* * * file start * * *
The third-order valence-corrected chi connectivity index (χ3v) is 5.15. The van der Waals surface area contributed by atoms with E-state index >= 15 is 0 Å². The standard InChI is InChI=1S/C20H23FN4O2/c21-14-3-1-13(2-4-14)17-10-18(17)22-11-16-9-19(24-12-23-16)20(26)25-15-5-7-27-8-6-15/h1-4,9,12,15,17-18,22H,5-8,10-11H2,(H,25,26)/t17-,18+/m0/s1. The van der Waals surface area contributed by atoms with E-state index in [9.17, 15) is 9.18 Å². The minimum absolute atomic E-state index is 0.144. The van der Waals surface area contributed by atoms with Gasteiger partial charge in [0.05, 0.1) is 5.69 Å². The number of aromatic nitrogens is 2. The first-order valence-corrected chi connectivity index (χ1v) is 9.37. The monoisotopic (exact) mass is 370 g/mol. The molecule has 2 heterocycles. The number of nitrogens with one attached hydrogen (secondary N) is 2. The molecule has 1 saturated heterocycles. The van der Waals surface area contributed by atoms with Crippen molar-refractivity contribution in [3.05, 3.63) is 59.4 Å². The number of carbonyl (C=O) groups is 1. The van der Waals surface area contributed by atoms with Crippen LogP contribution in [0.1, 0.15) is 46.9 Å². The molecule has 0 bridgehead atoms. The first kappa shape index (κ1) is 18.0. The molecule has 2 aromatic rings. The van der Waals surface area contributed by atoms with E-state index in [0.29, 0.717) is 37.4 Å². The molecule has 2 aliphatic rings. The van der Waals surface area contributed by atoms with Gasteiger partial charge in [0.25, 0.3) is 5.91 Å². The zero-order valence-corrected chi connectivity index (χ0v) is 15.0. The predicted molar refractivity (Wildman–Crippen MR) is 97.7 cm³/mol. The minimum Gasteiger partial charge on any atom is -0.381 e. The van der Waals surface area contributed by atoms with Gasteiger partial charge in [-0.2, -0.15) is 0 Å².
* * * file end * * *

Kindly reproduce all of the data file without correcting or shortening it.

The third-order valence-corrected chi connectivity index (χ3v) is 5.15. The van der Waals surface area contributed by atoms with E-state index >= 15 is 0 Å². The standard InChI is InChI=1S/C20H23FN4O2/c21-14-3-1-13(2-4-14)17-10-18(17)22-11-16-9-19(24-12-23-16)20(26)25-15-5-7-27-8-6-15/h1-4,9,12,15,17-18,22H,5-8,10-11H2,(H,25,26)/t17-,18+/m0/s1. The van der Waals surface area contributed by atoms with E-state index in [9.17, 15) is 9.18 Å². The minimum absolute atomic E-state index is 0.144. The van der Waals surface area contributed by atoms with Gasteiger partial charge in [0.05, 0.1) is 5.69 Å². The number of aromatic nitrogens is 2. The first-order valence-corrected chi connectivity index (χ1v) is 9.37. The monoisotopic (exact) mass is 370 g/mol. The molecule has 2 heterocycles. The number of nitrogens with one attached hydrogen (secondary N) is 2. The molecule has 1 saturated heterocycles. The van der Waals surface area contributed by atoms with Crippen molar-refractivity contribution in [3.05, 3.63) is 59.4 Å². The number of carbonyl (C=O) groups is 1. The van der Waals surface area contributed by atoms with Crippen LogP contribution in [0.1, 0.15) is 46.9 Å². The molecule has 0 bridgehead atoms. The first kappa shape index (κ1) is 18.0. The molecule has 2 aromatic rings. The van der Waals surface area contributed by atoms with E-state index in [0.29, 0.717) is 37.4 Å². The molecule has 2 aliphatic rings. The van der Waals surface area contributed by atoms with Gasteiger partial charge in [0.25, 0.3) is 5.91 Å². The zero-order valence-corrected chi connectivity index (χ0v) is 15.0. The predicted molar refractivity (Wildman–Crippen MR) is 97.7 cm³/mol. The minimum Gasteiger partial charge on any atom is -0.381 e. The van der Waals surface area contributed by atoms with Gasteiger partial charge in [-0.2, -0.15) is 0 Å².